That could be forgiven if the Canucks were a better possession team, as more time with the puck means fewer opportunities to take it away from the opponents. But the Canucks aren’t that good of a possession team, with their overall Corsi percentage of 47.18% also near the bottom of the league (seventh-lowest).
It’s not just active sticks here. There are other factors that contribute to takeaways, like on-ice awareness and timing. But the end result is the same, and that’s that teams playing against the Canucks complete a higher portion of their attempted passes on average. Completed passes eventually add up to goals against, and this is one area that the Canucks could improve upon to ensure their GA stats stay low.
Drawing more penalties
Good news, everyone! The Vancouver Canucks have the third-most-lethal power play in the entire NHL at third overall with 35.3%. That’s not just hot, that’s downright scorching.
Now comes the bad news: the Canucks don’t draw enough penalties to fully take advantage of all those man advantages.
The results here are almost inverse. Whereas the Canucks have the third-best power play in the league, they draw the second-least amount of penalties, and thus receive the second-fewest power play opportunities.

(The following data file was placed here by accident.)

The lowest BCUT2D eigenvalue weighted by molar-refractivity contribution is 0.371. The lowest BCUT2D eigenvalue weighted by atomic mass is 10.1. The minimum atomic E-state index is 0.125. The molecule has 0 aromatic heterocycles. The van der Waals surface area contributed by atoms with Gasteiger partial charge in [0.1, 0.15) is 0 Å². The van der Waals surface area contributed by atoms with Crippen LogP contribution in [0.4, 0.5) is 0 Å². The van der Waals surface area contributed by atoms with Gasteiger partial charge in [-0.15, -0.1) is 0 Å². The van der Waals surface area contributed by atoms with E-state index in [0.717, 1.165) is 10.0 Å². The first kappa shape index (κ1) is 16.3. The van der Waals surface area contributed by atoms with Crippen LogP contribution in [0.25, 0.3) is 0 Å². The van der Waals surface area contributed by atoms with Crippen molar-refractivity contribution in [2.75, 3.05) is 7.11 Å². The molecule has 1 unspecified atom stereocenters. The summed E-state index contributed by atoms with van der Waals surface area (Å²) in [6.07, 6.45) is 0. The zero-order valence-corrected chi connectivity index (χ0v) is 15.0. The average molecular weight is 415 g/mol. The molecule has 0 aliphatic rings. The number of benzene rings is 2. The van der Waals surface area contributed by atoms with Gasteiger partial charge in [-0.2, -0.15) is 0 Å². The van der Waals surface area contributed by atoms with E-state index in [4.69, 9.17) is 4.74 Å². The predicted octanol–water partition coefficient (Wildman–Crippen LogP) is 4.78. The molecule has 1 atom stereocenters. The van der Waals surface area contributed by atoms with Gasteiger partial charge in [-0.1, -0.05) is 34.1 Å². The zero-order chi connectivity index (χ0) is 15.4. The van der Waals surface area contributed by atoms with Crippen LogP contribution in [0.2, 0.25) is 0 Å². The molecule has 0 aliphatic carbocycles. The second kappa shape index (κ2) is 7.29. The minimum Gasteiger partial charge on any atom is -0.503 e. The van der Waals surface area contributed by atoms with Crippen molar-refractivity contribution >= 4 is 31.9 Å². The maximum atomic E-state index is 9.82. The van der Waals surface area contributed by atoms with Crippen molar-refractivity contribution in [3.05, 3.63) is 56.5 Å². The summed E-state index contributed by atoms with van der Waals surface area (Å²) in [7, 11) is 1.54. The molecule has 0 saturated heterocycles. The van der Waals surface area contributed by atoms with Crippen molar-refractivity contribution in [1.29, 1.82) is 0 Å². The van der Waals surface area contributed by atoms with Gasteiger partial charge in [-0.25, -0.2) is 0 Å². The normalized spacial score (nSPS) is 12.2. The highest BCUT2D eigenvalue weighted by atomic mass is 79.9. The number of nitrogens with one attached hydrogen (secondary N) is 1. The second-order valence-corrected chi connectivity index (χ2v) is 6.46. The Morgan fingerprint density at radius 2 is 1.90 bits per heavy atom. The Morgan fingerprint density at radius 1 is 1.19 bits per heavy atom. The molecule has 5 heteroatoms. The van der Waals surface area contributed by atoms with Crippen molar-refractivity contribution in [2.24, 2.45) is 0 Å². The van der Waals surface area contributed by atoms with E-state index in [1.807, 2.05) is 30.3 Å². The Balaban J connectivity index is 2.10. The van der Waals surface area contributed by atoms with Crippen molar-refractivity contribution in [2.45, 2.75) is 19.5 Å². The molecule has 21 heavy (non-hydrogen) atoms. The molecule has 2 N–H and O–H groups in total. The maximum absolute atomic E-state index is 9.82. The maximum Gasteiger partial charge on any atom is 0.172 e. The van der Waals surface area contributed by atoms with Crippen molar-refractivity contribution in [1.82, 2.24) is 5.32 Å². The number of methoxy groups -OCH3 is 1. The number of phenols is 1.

|Canucks Penalties Drawn||Canucks Penalties Drawn per 60||NHL Rank|
|22||3.67||Tied for 2nd lowest|
Having drawn just 22 penalties in six games, the Canucks are clearly not doing some of the things it takes to garner power plays in this league. This could include moving their feet with the puck, going into the tightly-contested areas, and just plain ticking off opponents.
Of course, it does take two to tango when it comes to creating penalties, and it does sure seem as though the referees are a little reluctant to pull out their whistles in favour of the Canucks thus far.
But a rank of second-lowest in the league can’t be blamed entirely upon the refs. One way or another, the Canucks are going to have to draw more penalties, and find a way to spend more time on the power play in general. Due to their lack of opportunities and efficiency when they do get them, they’ve only spent 28 minutes on the man advantage, the third-fewest in the NHL.